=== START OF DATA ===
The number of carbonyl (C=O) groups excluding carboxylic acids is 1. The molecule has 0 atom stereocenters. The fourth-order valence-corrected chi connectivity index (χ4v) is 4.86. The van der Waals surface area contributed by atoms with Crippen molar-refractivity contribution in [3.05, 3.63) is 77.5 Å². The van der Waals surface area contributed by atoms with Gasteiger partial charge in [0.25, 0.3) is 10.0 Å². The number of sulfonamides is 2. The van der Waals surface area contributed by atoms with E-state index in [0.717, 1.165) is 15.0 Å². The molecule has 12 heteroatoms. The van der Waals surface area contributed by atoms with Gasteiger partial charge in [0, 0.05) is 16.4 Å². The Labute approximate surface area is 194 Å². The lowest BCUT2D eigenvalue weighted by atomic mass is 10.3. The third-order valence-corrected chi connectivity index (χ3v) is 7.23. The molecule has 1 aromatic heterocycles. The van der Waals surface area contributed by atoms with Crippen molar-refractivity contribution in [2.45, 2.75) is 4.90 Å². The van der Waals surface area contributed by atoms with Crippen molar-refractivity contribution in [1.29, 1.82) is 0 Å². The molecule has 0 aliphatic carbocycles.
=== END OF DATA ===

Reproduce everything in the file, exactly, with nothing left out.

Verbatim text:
The number of carbonyl (C=O) groups excluding carboxylic acids is 1. The molecule has 0 atom stereocenters. The fourth-order valence-corrected chi connectivity index (χ4v) is 4.86. The van der Waals surface area contributed by atoms with Crippen molar-refractivity contribution in [3.05, 3.63) is 77.5 Å². The van der Waals surface area contributed by atoms with Gasteiger partial charge in [0.25, 0.3) is 10.0 Å². The number of sulfonamides is 2. The van der Waals surface area contributed by atoms with E-state index in [0.717, 1.165) is 15.0 Å². The molecule has 12 heteroatoms. The van der Waals surface area contributed by atoms with Gasteiger partial charge in [0, 0.05) is 16.4 Å². The Labute approximate surface area is 194 Å². The lowest BCUT2D eigenvalue weighted by atomic mass is 10.3. The third-order valence-corrected chi connectivity index (χ3v) is 7.23. The molecule has 1 aromatic heterocycles. The van der Waals surface area contributed by atoms with Crippen molar-refractivity contribution in [2.45, 2.75) is 4.90 Å². The van der Waals surface area contributed by atoms with Crippen molar-refractivity contribution in [1.29, 1.82) is 0 Å². The molecule has 0 aliphatic carbocycles.